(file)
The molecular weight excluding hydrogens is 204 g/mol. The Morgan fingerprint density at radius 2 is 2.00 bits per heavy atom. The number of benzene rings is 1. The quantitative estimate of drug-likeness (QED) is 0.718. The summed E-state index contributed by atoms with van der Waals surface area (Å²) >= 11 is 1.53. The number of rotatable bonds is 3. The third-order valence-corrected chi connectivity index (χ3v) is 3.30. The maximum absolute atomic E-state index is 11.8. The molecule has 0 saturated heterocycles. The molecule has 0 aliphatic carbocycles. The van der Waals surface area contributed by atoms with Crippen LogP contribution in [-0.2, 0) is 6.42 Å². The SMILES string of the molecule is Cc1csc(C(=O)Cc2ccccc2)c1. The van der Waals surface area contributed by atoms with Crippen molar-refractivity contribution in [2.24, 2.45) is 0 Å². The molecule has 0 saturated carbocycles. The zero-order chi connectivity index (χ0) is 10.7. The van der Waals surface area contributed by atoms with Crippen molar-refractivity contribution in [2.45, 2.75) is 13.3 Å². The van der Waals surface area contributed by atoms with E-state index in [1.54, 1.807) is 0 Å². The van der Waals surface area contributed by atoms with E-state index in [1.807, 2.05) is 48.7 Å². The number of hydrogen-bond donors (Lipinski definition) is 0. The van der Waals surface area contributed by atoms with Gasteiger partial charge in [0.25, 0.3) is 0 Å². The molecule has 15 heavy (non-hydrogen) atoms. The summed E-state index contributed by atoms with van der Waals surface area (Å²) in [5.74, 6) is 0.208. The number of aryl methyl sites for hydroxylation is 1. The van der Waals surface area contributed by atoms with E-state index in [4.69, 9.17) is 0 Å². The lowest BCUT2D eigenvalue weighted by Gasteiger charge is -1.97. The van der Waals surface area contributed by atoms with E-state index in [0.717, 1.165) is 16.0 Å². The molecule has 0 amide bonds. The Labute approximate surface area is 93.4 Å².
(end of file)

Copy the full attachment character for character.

The molecular weight excluding hydrogens is 204 g/mol. The Morgan fingerprint density at radius 2 is 2.00 bits per heavy atom. The number of benzene rings is 1. The quantitative estimate of drug-likeness (QED) is 0.718. The summed E-state index contributed by atoms with van der Waals surface area (Å²) >= 11 is 1.53. The number of rotatable bonds is 3. The third-order valence-corrected chi connectivity index (χ3v) is 3.30. The maximum absolute atomic E-state index is 11.8. The molecule has 0 saturated heterocycles. The molecule has 0 aliphatic carbocycles. The van der Waals surface area contributed by atoms with Crippen LogP contribution in [-0.2, 0) is 6.42 Å². The SMILES string of the molecule is Cc1csc(C(=O)Cc2ccccc2)c1. The van der Waals surface area contributed by atoms with Crippen molar-refractivity contribution in [2.24, 2.45) is 0 Å². The molecule has 0 saturated carbocycles. The zero-order chi connectivity index (χ0) is 10.7. The van der Waals surface area contributed by atoms with Crippen molar-refractivity contribution in [2.45, 2.75) is 13.3 Å². The van der Waals surface area contributed by atoms with E-state index in [1.54, 1.807) is 0 Å². The van der Waals surface area contributed by atoms with E-state index in [1.807, 2.05) is 48.7 Å². The number of hydrogen-bond donors (Lipinski definition) is 0. The van der Waals surface area contributed by atoms with Gasteiger partial charge in [0.25, 0.3) is 0 Å². The molecule has 15 heavy (non-hydrogen) atoms. The summed E-state index contributed by atoms with van der Waals surface area (Å²) in [5.74, 6) is 0.208. The number of aryl methyl sites for hydroxylation is 1. The van der Waals surface area contributed by atoms with E-state index in [4.69, 9.17) is 0 Å². The lowest BCUT2D eigenvalue weighted by Gasteiger charge is -1.97. The van der Waals surface area contributed by atoms with E-state index in [0.717, 1.165) is 16.0 Å². The molecule has 0 amide bonds. The Labute approximate surface area is 93.4 Å².